The Internet is great. It is the most expansive and pervasive meeting space ever created; a place where minds from across generational and geographic lines can communicate and share ideas. It has the potential to bring us together in ways that allow us to think deeply and work together more creatively. Or it can basically be like a high tech bathroom stall.
Have you ever regretted something you said online? If you are like most of us the answer is yes. While the internet is a powerful tool to bring people together it can also tear us apart. Much of the disconnect between connection and outhouse humor centers on how we react and comment on the content we discover online. What we write in the comment line has the power to move discussion forward or halt it in its tracks. For the sake of your sanity and our evolution as a species here are five filter questions to consider before you post something online.
Am I being constructive?
If you have something nice to say, say it! People love to have their content engaged with and if you are a content creator you know that a positive comment can make your day. If you don’t have something nice to say, try and be helpful. You don’t have to be positive but if you want to be heard you need to be constructive. Critique is great if done well and can get people thinking. I know that many times honest and thoughtful critique has helped me see blind spots but it has to be constructive. Try and view commenting as an opportunity to make someone better. If you are just trolling for the lolz you are not contributing.
Is my comment about the content or something else?
When someone posts something, comment on what is posted. Don’t drag in other issues (particularly your issues). This kind of stuff tends to happen most often in religion and politics.
A Christian writes a blog about baking cookies and the Atheist Troll Patrol fills the comment section with links “proving” all religion is a lie.
A homosexual comments about the weather on Facebook and the Proof Text Goon Squad spams them with Bible verses.
A Democrat comments on how inspiring their church service was and gets jumped on by everyone.
Commenting like this is immature and doesn’t help anyone. Before reacting to a post ask yourself if your planned comment has something to do with the content or if it really is about you and your pet issue. If it is the latter it may be best to keep scrolling.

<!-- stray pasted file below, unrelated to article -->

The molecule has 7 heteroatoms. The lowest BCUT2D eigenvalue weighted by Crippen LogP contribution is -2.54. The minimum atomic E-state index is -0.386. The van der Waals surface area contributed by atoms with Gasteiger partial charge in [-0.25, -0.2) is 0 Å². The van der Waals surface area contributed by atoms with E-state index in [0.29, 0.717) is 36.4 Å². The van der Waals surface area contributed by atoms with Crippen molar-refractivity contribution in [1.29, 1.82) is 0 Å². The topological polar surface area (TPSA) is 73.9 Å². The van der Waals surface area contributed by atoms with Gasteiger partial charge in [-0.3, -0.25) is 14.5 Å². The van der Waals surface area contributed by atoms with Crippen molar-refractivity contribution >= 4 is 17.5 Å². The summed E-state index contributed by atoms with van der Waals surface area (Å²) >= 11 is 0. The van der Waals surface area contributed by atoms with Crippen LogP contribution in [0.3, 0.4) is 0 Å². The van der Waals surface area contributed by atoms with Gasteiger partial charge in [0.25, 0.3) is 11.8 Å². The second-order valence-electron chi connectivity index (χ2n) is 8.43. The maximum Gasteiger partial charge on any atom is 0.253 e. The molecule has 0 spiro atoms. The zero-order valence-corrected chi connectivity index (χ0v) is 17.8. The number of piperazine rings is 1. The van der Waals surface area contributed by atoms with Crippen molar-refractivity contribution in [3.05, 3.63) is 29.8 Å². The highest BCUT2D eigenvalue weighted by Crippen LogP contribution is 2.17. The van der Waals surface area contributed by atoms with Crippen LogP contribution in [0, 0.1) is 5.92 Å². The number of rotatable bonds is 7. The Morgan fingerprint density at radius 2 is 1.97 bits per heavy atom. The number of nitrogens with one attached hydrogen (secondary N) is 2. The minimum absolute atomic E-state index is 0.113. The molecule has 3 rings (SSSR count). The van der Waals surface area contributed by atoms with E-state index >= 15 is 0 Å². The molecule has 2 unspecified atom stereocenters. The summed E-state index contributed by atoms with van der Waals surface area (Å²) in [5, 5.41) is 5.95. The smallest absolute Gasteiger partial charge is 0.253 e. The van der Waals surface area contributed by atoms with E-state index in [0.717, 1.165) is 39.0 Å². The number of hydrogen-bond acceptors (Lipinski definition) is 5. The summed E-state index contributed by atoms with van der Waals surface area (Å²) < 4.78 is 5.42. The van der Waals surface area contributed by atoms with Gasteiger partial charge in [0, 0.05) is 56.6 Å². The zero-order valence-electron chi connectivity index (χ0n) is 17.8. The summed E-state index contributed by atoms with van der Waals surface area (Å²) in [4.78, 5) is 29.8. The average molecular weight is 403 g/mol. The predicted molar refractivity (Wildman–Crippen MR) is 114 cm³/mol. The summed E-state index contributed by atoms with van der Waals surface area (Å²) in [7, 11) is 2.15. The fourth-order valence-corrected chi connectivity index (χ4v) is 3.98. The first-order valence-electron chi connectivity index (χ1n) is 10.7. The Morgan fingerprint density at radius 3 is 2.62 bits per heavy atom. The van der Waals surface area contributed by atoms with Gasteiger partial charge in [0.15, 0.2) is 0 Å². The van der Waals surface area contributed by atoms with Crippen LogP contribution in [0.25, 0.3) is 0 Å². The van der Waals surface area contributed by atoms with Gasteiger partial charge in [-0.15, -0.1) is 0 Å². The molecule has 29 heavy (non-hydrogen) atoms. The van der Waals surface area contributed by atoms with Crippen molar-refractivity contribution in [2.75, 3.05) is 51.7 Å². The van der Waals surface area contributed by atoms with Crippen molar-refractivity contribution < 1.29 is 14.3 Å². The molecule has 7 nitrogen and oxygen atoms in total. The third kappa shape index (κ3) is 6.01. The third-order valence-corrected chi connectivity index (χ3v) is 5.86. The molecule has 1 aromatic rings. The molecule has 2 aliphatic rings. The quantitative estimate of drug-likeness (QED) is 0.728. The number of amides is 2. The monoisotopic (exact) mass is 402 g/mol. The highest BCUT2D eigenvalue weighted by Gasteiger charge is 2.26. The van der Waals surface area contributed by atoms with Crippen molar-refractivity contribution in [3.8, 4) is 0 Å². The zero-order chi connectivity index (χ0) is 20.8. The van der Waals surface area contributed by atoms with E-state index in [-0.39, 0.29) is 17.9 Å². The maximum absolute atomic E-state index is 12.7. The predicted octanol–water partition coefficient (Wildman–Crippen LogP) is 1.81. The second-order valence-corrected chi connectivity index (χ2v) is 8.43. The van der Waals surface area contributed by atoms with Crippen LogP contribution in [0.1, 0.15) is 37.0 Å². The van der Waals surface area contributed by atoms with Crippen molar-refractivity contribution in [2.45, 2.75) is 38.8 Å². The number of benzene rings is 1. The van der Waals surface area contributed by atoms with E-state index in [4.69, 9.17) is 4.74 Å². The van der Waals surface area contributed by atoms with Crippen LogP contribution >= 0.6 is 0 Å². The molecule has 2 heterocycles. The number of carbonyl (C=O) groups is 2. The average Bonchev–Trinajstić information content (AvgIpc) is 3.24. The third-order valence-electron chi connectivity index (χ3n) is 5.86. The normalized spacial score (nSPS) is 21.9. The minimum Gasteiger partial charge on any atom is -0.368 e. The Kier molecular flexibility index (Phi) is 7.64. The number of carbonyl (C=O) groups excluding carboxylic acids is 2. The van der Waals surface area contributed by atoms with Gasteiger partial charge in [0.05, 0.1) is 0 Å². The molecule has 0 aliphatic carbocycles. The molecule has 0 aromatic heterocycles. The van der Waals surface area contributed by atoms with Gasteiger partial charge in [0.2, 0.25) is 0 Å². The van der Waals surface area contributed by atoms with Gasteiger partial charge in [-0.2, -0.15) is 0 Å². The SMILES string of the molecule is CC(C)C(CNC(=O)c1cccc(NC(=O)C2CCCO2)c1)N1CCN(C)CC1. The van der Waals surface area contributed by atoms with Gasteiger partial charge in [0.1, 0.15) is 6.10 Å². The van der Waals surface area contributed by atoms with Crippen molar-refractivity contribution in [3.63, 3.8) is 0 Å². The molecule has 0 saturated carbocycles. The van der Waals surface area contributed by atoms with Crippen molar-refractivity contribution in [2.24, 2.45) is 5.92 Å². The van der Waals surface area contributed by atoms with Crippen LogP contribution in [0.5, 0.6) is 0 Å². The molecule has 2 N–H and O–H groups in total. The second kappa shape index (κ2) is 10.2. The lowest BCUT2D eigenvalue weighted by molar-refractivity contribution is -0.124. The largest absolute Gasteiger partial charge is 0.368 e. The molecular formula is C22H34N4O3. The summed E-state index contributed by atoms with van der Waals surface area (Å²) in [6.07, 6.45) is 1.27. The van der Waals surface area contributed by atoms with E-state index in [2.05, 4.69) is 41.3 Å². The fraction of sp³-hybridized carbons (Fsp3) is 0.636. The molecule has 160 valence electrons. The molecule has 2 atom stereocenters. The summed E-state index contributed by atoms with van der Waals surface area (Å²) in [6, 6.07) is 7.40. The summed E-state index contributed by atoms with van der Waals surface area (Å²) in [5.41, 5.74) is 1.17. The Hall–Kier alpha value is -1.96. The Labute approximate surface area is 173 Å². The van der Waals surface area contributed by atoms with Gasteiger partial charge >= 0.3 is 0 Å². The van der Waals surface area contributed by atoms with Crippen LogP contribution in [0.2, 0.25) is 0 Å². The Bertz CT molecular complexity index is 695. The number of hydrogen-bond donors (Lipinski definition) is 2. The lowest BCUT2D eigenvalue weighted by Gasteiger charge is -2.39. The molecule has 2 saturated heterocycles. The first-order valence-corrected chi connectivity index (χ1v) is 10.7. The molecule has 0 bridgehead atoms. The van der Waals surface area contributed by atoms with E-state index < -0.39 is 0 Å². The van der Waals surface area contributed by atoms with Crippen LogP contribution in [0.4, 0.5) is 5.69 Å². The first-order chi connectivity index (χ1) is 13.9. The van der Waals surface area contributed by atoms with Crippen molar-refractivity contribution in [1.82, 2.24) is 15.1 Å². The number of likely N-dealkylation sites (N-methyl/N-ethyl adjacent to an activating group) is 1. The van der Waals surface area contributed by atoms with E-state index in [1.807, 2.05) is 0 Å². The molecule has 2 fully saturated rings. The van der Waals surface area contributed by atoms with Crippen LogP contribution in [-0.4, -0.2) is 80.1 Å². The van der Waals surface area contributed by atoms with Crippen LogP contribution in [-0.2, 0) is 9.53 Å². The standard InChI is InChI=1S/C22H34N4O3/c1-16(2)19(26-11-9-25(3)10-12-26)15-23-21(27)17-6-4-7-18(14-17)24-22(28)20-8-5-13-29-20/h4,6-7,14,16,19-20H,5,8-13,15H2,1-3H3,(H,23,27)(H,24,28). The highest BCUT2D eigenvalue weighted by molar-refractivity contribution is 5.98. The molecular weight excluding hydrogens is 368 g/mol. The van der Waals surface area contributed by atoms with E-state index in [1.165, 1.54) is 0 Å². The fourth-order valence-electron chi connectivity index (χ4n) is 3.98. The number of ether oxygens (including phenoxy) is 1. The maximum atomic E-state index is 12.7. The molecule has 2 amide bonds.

If I can only say one thing what will it be?
When you comment on someone’s content try and make one point not several. Comment sections are not geared to long form writing and contrary to what you might think no one wants to read your manifesto. When you overwhelm people with text in order to “win” it just makes you look childish. Even when you are being positive too many words can take away from the discussion. Ask yourself what point you want to make and make it. The shorter and more concise your comment is the more likely it will be read and responded to constructively.
Am I using my words?
Don’t post a link and then leave. Speaking personally, I have a policy that if you post a link in my feed or on my blog and don’t describe what it leads to I ignore it. If I don’t know where it goes or why you are directing me there I just assume that you are a bot or a virus. On the internet it is so easy to just let someone else do your thinking for you. Comment in your own words and voice. Use links sparingly or when they are asked for.
And while we are on that topic…
Don’t open with “The Founding Fathers said...” or a Bible Verse. We all have sources of authority we like to draw from. I get that we want to use our religious texts or favorite politicians to prove our points. This isn’t a bad thing as long as you do not confuse it with actual, constructive discussion. Quoting Ben Franklin or the Apostle Paul may score points with those who already agree with you but it does not move the debate forward. Similar to using links, if you are going to use a quote please explain why you are using someone else’s words.
Am I having second thoughts about this?
If you are having second thoughts save the comment and come back later. This is the great thing about Internet communication; you get to think about it. Sadly most of us don’t utilize this feature. We whip off responses into the faceless ether and forget that there is an actual person on the receiving end of our post. If you are having second thoughts or if your response fails one or more of the above questions, table it for a while. You may find that there is a better way to say it or that it is not worth saying at all. If we all thought a little more before we spoke I believe that the internet, and the world, will be a better place.
What do you think? Are there any other filter questions you would add?
If this post was helpful feel free to share!